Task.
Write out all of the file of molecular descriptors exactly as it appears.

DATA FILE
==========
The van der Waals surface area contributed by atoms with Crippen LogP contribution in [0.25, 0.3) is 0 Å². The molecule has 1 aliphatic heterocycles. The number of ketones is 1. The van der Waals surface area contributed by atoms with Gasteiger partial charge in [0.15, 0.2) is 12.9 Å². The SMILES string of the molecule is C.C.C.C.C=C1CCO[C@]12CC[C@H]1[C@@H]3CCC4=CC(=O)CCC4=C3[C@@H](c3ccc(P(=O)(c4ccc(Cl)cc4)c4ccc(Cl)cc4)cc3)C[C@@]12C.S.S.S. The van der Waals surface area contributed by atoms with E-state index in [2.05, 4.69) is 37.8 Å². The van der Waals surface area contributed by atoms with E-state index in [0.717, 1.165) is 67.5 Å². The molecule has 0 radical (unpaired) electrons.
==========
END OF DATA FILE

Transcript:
The van der Waals surface area contributed by atoms with Crippen LogP contribution in [0.25, 0.3) is 0 Å². The molecule has 1 aliphatic heterocycles. The number of ketones is 1. The van der Waals surface area contributed by atoms with Gasteiger partial charge in [0.15, 0.2) is 12.9 Å². The SMILES string of the molecule is C.C.C.C.C=C1CCO[C@]12CC[C@H]1[C@@H]3CCC4=CC(=O)CCC4=C3[C@@H](c3ccc(P(=O)(c4ccc(Cl)cc4)c4ccc(Cl)cc4)cc3)C[C@@]12C.S.S.S. The van der Waals surface area contributed by atoms with E-state index in [2.05, 4.69) is 37.8 Å². The van der Waals surface area contributed by atoms with E-state index in [0.717, 1.165) is 67.5 Å². The molecule has 0 radical (unpaired) electrons.